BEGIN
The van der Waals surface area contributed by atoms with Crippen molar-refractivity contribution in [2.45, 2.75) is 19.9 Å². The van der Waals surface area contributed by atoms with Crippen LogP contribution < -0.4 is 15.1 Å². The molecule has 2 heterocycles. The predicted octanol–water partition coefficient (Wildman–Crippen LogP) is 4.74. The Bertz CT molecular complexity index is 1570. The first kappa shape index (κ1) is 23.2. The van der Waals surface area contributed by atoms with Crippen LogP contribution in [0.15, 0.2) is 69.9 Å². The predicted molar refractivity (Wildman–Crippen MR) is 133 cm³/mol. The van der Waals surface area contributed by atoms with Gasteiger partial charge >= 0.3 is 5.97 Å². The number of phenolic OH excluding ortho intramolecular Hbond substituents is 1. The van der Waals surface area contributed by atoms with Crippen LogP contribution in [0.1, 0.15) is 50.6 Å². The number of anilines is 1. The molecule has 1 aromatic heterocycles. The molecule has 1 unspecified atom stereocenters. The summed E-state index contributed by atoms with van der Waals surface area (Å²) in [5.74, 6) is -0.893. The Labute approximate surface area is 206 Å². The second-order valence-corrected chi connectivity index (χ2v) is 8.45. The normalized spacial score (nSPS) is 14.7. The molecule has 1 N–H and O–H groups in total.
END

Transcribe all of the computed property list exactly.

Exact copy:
The van der Waals surface area contributed by atoms with Crippen molar-refractivity contribution in [2.45, 2.75) is 19.9 Å². The van der Waals surface area contributed by atoms with Crippen LogP contribution < -0.4 is 15.1 Å². The molecule has 2 heterocycles. The predicted octanol–water partition coefficient (Wildman–Crippen LogP) is 4.74. The Bertz CT molecular complexity index is 1570. The first kappa shape index (κ1) is 23.2. The van der Waals surface area contributed by atoms with Crippen LogP contribution in [0.15, 0.2) is 69.9 Å². The predicted molar refractivity (Wildman–Crippen MR) is 133 cm³/mol. The van der Waals surface area contributed by atoms with Gasteiger partial charge >= 0.3 is 5.97 Å². The number of phenolic OH excluding ortho intramolecular Hbond substituents is 1. The van der Waals surface area contributed by atoms with Crippen LogP contribution in [0.1, 0.15) is 50.6 Å². The number of anilines is 1. The molecule has 1 aromatic heterocycles. The molecule has 1 unspecified atom stereocenters. The summed E-state index contributed by atoms with van der Waals surface area (Å²) in [5.74, 6) is -0.893. The Labute approximate surface area is 206 Å². The second-order valence-corrected chi connectivity index (χ2v) is 8.45. The normalized spacial score (nSPS) is 14.7. The molecule has 1 N–H and O–H groups in total.